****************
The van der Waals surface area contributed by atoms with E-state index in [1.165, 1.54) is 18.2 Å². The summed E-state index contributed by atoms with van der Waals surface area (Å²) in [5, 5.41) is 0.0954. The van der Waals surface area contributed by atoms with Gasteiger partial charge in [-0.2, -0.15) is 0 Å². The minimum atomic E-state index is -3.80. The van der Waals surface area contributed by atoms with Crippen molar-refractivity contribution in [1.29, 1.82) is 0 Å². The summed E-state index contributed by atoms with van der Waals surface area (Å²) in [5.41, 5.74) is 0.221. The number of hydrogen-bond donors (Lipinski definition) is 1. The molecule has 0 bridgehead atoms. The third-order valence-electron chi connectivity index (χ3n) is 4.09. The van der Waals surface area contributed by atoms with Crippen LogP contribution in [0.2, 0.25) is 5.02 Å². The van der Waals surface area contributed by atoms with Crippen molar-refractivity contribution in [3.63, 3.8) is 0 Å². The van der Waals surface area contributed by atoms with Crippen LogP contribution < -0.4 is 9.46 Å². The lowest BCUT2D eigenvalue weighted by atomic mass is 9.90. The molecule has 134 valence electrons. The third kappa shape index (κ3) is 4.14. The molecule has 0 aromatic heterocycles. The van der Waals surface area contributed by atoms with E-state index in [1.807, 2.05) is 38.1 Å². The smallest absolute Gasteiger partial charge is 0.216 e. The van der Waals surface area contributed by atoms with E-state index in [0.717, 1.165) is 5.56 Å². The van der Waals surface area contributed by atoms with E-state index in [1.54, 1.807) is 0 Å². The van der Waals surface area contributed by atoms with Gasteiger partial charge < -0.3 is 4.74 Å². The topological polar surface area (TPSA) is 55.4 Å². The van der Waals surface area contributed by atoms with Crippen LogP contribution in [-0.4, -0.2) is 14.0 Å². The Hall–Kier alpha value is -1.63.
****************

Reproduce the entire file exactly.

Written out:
The van der Waals surface area contributed by atoms with E-state index in [1.165, 1.54) is 18.2 Å². The summed E-state index contributed by atoms with van der Waals surface area (Å²) in [5, 5.41) is 0.0954. The van der Waals surface area contributed by atoms with Gasteiger partial charge in [-0.2, -0.15) is 0 Å². The minimum atomic E-state index is -3.80. The van der Waals surface area contributed by atoms with Crippen molar-refractivity contribution in [1.29, 1.82) is 0 Å². The summed E-state index contributed by atoms with van der Waals surface area (Å²) in [5.41, 5.74) is 0.221. The number of hydrogen-bond donors (Lipinski definition) is 1. The molecule has 0 bridgehead atoms. The third-order valence-electron chi connectivity index (χ3n) is 4.09. The van der Waals surface area contributed by atoms with Crippen LogP contribution in [0.2, 0.25) is 5.02 Å². The van der Waals surface area contributed by atoms with Crippen molar-refractivity contribution in [3.63, 3.8) is 0 Å². The van der Waals surface area contributed by atoms with Crippen LogP contribution < -0.4 is 9.46 Å². The lowest BCUT2D eigenvalue weighted by atomic mass is 9.90. The molecule has 134 valence electrons. The third kappa shape index (κ3) is 4.14. The molecule has 0 aromatic heterocycles. The van der Waals surface area contributed by atoms with E-state index in [1.807, 2.05) is 38.1 Å². The smallest absolute Gasteiger partial charge is 0.216 e. The van der Waals surface area contributed by atoms with E-state index in [0.717, 1.165) is 5.56 Å². The van der Waals surface area contributed by atoms with E-state index in [1.54, 1.807) is 0 Å². The van der Waals surface area contributed by atoms with Gasteiger partial charge < -0.3 is 4.74 Å². The topological polar surface area (TPSA) is 55.4 Å². The van der Waals surface area contributed by atoms with Crippen LogP contribution in [-0.4, -0.2) is 14.0 Å². The Hall–Kier alpha value is -1.63.